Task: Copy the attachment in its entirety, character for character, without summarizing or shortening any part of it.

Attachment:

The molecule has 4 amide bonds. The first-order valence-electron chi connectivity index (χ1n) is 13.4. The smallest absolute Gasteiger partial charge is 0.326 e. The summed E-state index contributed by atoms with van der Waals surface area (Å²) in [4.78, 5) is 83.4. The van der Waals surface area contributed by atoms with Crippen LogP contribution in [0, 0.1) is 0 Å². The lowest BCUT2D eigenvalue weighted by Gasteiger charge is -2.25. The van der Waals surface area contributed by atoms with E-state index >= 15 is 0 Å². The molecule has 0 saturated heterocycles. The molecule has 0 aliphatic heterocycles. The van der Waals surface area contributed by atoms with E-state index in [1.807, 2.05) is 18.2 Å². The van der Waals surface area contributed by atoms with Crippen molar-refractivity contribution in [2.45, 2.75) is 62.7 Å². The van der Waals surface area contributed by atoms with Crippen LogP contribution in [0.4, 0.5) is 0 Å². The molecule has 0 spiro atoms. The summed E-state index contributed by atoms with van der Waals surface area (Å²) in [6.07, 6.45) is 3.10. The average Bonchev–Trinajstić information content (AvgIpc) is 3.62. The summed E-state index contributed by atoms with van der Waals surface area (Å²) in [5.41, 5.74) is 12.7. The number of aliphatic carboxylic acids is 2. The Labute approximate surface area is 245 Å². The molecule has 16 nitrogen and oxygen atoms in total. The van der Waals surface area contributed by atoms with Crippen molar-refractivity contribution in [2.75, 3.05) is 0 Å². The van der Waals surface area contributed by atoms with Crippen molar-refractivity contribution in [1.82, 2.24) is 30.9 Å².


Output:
The molecule has 4 amide bonds. The first-order valence-electron chi connectivity index (χ1n) is 13.4. The smallest absolute Gasteiger partial charge is 0.326 e. The summed E-state index contributed by atoms with van der Waals surface area (Å²) in [4.78, 5) is 83.4. The van der Waals surface area contributed by atoms with Crippen LogP contribution in [0, 0.1) is 0 Å². The lowest BCUT2D eigenvalue weighted by Gasteiger charge is -2.25. The van der Waals surface area contributed by atoms with E-state index >= 15 is 0 Å². The molecule has 0 saturated heterocycles. The molecule has 0 aliphatic heterocycles. The van der Waals surface area contributed by atoms with E-state index in [1.807, 2.05) is 18.2 Å². The van der Waals surface area contributed by atoms with Crippen molar-refractivity contribution in [2.45, 2.75) is 62.7 Å². The van der Waals surface area contributed by atoms with Crippen LogP contribution in [0.4, 0.5) is 0 Å². The molecule has 0 spiro atoms. The summed E-state index contributed by atoms with van der Waals surface area (Å²) in [6.07, 6.45) is 3.10. The average Bonchev–Trinajstić information content (AvgIpc) is 3.62. The summed E-state index contributed by atoms with van der Waals surface area (Å²) in [5.41, 5.74) is 12.7. The number of aliphatic carboxylic acids is 2. The Labute approximate surface area is 245 Å². The molecule has 16 nitrogen and oxygen atoms in total. The van der Waals surface area contributed by atoms with Crippen molar-refractivity contribution in [2.75, 3.05) is 0 Å². The van der Waals surface area contributed by atoms with Crippen molar-refractivity contribution in [1.82, 2.24) is 30.9 Å².